Student uses co-op experiences to her advantage
Alexandria Strader, fourth-year advertising and public relations
March 16, 2012
Follow RITNEWS on Twitter
Even if you feel under-qualified for a job, apply for it anyway, is the advice from fourth-year student Alexandria (Allie) Strader, sister of Alpha Xi Delta and member of Public Relations Student Society of America. Strader has completed her second co-op with RIT University News and focuses on her bright future in public relations following graduation.
Question: Where are you from?
Answer: I’m from Greece, N.Y.
Q: What brought you to RIT?
A: I was really unsure of what I wanted to do with my life when I was in high school. I chose RIT because it was really close to home—exactly 20 minutes—and I liked that the university offered a career exploration program that enabled me to take classes in the different colleges to get a feel for what I enjoyed learning about.
Q: What was the most valuable thing you gained from your recent co-op experience?
A: I learned a lot about time management. Every day was very different; I was able to meet and work with people from many different backgrounds. I also learned a lot about things like science, engineering and technology—topics I never really explored before.
Q: How many other co-ops have you completed and where?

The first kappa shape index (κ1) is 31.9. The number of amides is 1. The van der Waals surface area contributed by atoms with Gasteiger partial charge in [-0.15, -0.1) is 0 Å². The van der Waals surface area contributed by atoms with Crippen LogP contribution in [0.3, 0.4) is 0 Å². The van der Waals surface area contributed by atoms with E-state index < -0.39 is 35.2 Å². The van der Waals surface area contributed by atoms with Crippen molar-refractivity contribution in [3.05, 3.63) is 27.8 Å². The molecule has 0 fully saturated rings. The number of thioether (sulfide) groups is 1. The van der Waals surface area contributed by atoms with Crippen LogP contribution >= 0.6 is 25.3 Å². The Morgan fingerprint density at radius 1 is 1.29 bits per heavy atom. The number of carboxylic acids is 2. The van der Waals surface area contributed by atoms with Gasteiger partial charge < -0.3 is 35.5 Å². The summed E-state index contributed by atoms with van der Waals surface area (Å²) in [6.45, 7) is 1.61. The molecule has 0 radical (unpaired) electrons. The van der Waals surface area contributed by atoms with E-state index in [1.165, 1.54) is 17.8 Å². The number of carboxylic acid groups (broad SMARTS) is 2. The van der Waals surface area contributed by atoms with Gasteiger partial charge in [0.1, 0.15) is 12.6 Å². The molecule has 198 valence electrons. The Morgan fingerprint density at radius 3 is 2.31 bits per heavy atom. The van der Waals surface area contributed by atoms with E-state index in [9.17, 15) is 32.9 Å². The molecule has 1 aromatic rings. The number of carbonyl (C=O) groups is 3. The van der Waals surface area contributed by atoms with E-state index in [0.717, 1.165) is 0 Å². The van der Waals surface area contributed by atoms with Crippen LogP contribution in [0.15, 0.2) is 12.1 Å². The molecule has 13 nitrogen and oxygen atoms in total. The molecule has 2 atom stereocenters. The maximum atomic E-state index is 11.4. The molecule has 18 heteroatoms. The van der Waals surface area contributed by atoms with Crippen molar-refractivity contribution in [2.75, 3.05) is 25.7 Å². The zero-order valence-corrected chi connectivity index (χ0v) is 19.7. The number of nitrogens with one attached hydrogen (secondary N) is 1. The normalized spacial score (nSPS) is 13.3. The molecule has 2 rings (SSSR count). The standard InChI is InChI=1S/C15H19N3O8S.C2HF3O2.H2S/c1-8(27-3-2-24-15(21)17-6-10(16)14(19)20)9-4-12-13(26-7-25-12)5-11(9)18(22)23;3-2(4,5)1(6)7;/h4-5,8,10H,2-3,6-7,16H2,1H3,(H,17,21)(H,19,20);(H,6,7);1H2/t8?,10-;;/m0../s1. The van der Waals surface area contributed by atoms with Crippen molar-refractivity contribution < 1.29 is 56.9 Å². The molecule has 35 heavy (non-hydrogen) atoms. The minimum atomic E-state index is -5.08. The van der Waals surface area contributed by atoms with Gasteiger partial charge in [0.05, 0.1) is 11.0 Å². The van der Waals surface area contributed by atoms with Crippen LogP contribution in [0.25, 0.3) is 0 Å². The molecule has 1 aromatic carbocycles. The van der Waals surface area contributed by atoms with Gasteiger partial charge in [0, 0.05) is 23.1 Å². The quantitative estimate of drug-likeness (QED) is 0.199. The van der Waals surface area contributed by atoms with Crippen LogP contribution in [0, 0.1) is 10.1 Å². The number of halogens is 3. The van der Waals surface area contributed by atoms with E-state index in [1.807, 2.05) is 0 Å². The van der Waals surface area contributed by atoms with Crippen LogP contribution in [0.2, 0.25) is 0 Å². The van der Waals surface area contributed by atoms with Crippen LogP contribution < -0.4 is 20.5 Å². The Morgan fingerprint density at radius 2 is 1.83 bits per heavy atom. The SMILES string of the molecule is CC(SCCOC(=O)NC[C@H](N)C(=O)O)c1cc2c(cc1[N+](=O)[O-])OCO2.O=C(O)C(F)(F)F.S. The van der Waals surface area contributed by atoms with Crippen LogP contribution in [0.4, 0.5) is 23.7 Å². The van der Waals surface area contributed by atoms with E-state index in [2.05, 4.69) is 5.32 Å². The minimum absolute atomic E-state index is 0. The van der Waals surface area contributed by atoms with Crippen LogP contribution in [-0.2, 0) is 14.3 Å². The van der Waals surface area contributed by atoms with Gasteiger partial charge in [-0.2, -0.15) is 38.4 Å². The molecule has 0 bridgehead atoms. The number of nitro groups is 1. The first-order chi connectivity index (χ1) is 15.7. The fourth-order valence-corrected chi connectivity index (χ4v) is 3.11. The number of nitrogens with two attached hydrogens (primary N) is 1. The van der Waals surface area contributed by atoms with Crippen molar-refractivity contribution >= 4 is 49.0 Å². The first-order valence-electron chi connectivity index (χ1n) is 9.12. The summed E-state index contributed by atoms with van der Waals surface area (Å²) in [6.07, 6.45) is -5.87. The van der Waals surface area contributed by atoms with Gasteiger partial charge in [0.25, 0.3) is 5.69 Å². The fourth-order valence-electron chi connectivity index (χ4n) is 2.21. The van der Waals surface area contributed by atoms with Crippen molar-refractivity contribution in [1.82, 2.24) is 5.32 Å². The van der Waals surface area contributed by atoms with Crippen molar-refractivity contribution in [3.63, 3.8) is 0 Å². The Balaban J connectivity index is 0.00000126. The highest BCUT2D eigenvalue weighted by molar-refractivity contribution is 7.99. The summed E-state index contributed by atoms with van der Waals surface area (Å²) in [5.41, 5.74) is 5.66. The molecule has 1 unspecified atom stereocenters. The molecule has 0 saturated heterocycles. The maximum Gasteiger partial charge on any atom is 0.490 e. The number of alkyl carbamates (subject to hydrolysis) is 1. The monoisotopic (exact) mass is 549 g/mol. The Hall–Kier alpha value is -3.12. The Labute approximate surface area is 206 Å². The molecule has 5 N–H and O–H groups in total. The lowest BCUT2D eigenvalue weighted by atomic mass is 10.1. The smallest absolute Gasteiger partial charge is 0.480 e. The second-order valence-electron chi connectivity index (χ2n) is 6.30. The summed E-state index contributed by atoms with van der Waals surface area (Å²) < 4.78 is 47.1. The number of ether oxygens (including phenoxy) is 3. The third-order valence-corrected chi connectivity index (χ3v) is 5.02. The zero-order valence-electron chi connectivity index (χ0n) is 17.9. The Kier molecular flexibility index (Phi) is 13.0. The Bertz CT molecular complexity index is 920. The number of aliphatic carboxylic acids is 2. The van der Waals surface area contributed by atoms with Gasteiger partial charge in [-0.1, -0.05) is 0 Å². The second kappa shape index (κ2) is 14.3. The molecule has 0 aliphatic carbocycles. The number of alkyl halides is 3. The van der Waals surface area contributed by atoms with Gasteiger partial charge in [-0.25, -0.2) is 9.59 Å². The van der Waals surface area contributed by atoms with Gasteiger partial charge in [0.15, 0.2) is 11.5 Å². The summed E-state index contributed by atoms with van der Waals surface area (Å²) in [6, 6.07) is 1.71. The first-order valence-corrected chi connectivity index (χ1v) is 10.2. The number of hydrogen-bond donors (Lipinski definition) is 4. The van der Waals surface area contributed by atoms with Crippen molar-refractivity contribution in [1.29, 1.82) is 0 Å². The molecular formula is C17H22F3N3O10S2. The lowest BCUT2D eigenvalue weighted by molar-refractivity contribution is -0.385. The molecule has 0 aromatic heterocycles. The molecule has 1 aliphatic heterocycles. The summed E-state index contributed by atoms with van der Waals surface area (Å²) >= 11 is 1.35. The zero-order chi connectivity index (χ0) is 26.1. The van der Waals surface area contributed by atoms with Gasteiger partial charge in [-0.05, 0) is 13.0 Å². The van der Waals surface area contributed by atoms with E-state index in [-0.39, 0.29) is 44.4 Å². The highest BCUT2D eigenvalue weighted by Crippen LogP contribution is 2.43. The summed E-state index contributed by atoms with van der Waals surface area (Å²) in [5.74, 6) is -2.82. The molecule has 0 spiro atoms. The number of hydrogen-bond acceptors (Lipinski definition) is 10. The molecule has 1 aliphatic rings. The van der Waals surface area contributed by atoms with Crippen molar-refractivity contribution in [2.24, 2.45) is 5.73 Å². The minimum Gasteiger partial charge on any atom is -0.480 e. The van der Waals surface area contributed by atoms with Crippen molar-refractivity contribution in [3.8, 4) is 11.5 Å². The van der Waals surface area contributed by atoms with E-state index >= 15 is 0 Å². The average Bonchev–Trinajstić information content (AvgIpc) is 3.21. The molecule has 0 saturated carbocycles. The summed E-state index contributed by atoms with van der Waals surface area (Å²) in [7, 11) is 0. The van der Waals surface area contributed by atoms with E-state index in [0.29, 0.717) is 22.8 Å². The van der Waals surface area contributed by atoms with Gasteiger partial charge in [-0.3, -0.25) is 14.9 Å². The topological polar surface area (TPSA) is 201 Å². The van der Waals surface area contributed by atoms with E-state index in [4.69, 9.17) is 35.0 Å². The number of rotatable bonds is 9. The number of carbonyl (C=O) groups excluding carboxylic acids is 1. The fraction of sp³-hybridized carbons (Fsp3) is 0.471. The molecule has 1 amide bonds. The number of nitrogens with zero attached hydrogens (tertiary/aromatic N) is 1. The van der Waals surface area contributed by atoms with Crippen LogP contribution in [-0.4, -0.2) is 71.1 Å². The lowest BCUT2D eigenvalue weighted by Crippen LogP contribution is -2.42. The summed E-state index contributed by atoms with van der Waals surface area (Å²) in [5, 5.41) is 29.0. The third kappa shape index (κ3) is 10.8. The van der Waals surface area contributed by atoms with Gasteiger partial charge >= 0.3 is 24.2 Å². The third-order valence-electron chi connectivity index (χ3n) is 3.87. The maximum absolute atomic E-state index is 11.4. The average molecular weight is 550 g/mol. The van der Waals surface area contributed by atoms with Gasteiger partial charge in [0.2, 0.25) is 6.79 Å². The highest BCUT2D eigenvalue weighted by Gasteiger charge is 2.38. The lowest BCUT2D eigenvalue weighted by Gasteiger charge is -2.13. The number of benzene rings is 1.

A: I completed one other co-op before working at University News. I interned in the public relations department at Pulse Marketing Group in Fairport, N.Y. It was kind of my dream job.
Q: How have these co-ops enhanced your learning experience at RIT?
A: I’ve been on co-op for two academic years, while taking classes at the same time. I’ve learned the importance of balancing class projects as well as meetings, writing press releases and managing social-media accounts all in one day. They’ve also helped me apply things I’ve learned on the job to class discussions and group projects.
Q: How do you think the co-ops will benefit you after you graduate in May?
A: I’m much more confident in myself as a person and as a professional. I am no longer afraid to approach new people or try a new idea. I’ve learned the importance of flexibility and adapting to change—two things I think will make me a valuable asset to any company.
Q: What are your plans when you graduate in May?
A: I’ll be back at RIT this summer to work on my senior thesis. Maybe I’ll do another internship. Until then, I plan to network with young professional groups and get involved with public relations in any way I can. I’d love to direct a public-relations department within an agency some day though.
Q: What is something that most people do not know about you?
A: I am a huge animal lover. If I could own seven animals, I would.
Q: What activities are you involved in on campus?
A: I am a sister of Alpha Xi Delta, and I’m also a part of Public Relations Student Society of America.
Q: Any advice you would give to other RIT students?
A: Don’t be afraid to apply for jobs, even ones that you feel under-qualified for. It’s always a good idea to ask lots of questions, too. Employers love students who show a real passion for what they’re learning. Volunteering to do things, even past 5 p.m. or on weekends, always helps, too. Taking notes and making lists is always beneficial.
Brittany Remington compiles “Student Spotlights” for University News. Contact her at email@example.com with suggestions.